Mossberg 930 Tactical Shotgun Review
Part 6 - Range Test
March 10, 2013

Mossberg 930 Tactical Review

In this part of my Mossberg 930 Tactical Shotgun review, I wanted to shoot a variety of shells through the shotgun to get an idea on point-of-aim versus point-of-impact, overall reliability and to take a look at some shot patterns through this shotgun.  I selected a variety of 2.75" shells, but unfortunately I didn't plan on my local stores being out of nearly all 3" shells due to the recent run on ammunition, so I was only able to get one box of 3" #5 shot but figured this would at least give me an idea on how it cycled 3" shells.  The types of ammunition used in this review are listed and shown below.

 

Figure 1
Mossberg 930 Tactical Review

For the patterning part of the range test, I setup on a bench to have my best chance at also showing point-of-impact versus point-of-aim.

Figure 2
Mossberg 930 Tactical Review

I shot each type of ammunition at 7 yards and then moved my target back to 21 yards and shot another round of shells.

Figure 3
Mossberg 930 Tactical Review

The below targets show my results at 7 and 21 yards.  In a couple of cases, I only shot at 21 yards .  The Federal 7.5 shot shown below gives you a good example of how devastating bird shot can be at close ranges.  If you consider that 7 yards is really a long shot inside your home (21 feet), the pattern would only get more dense at half that distance which is more typical for an in-home encounter.

Federal 2.75" 7.5 Shot
Figure 4 - 7 Yards                                                 Figure 5 - 21 Yards
Mossberg 930 Tactical Review   Mossberg 930 Tactical Review

Although there were a several shots in the 2" center zone of the target using a turkey load, I wouldn't consider this fixed cylinder bore choke barrel to be suitable for turkey hunting because of the larger open areas near the center the target.  If I wanted this shotgun to do double duty, I would purchase another barrel specifically for hunting.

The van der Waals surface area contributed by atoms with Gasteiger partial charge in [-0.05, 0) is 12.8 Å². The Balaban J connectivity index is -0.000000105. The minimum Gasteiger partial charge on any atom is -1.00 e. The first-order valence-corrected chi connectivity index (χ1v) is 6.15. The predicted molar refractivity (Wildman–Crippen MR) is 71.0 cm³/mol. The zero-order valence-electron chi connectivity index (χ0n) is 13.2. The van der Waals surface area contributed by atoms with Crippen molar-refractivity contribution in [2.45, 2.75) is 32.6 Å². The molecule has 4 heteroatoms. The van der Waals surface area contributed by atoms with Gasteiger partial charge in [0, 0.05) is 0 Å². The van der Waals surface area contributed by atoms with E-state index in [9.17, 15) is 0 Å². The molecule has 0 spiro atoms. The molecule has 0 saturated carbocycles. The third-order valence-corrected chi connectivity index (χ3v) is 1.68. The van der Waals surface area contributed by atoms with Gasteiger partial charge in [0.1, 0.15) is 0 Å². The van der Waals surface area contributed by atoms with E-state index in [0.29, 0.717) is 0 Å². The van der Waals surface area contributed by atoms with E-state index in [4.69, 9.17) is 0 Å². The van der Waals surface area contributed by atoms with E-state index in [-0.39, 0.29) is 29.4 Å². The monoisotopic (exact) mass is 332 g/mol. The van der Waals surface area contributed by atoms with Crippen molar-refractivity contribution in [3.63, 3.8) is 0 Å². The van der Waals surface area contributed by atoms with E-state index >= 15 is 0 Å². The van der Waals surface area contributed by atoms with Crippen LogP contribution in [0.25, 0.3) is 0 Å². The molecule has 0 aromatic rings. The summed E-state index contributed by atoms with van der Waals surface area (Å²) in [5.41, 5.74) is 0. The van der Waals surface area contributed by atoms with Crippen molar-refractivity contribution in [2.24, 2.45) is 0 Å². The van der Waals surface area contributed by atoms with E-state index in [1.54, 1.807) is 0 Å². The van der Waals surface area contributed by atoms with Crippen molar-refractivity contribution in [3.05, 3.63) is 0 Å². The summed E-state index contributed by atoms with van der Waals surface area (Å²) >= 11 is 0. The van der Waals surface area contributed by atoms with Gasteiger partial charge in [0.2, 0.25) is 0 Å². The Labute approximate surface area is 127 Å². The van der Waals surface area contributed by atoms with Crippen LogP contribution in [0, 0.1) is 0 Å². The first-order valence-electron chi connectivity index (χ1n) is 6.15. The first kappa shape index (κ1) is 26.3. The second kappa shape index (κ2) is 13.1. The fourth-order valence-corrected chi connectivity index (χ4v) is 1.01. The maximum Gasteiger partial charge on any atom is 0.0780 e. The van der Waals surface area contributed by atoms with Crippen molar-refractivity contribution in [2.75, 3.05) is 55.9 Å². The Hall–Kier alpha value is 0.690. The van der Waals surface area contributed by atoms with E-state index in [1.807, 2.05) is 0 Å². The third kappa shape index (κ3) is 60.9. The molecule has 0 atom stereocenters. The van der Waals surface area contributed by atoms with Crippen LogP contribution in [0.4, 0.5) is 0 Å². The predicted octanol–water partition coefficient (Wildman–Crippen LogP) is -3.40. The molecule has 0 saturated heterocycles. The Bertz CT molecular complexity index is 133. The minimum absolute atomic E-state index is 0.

Winchester 3" 5 Shot
Figure 6 - 21 Yards
Mossberg 930 Tactical Review

I continue to be impressed with the Hornady Varmint Express #4 buckshot.  At close range, it really stays together and at 21 yards, you have a very effective spread.

Hornady 2.75" #4 Buck
Figure 7 - 7 Yards                                                Figure 8 - 21 yards
Mossberg 930 Tactical Review   Mossberg 930 Tactical Review

I also continue to be impressed with the Hornady Critical Defense 00 Buckshot.  Like the #4 Buck, it stays together well at close range and then delivers great results at 21 yards.

Hornady 2.75" 00 Buckshot
Figure 9 - 7 Yards                                                Figure 10 - 21 Yards
Mossberg 930 Tactical Review   Mossberg 930 Tactical Review

I got interesting results from the Hornady Z-Max 00 Buckshot.  The pellet pattern seemed to produce a much greater spread than their normal Critical Defense 00 Buckshot.  At 7 yards it clearly had a larger spread and at 21 yards I had to shoot twice to get the results below.  For my first shot at 21 yards I shot at the center of the target and got a single pellet in the upper left quadrant.  For the second shot, I aimed at the bottom of the target ("2" position labeled) and got another 4 pellets to hit the target.  Clearly, I needed a larger target to see the true shot pattern but that was the largest target I had with me at the time.

Hornady 2.75" 00 Z-Max
Figure 11 - 7 Yards                                                Figure 12 - 21 Yards
Mossberg 930 Tactical Review   Mossberg 930 Tactical Review

The Winchester PDX 1 Defender  contains a 1 ounce rifled slug and three 00 buck plated pellets.  At both 7 and 21 yards, I feel this would be very effective out of the Mossberg 930 Tactical.  If you wanted to prepare for shooting farther distances with this ammunition, I suggest setting up targets out to 50 yards see where the point-of-impact will be versus point-of-aim along with total spread of the buckshot.

Figure 13 - Winchester PDX 1 Defender
Winchester PDX 1 Defender

Figure 13 - 7 Yards                                                Figure 14 - 21 Yards
Mossberg 930 Tactical Review   Mossberg 930 Tactical Review

The Winchester rifled slugs shot high at 25 yards, yet had a relatively tight group with 3 shots shown on the target below.  Just as I stated above, I suggest shooting at farther ranges to get a feel for how slugs will shoot if you plan to use these with your shotgun.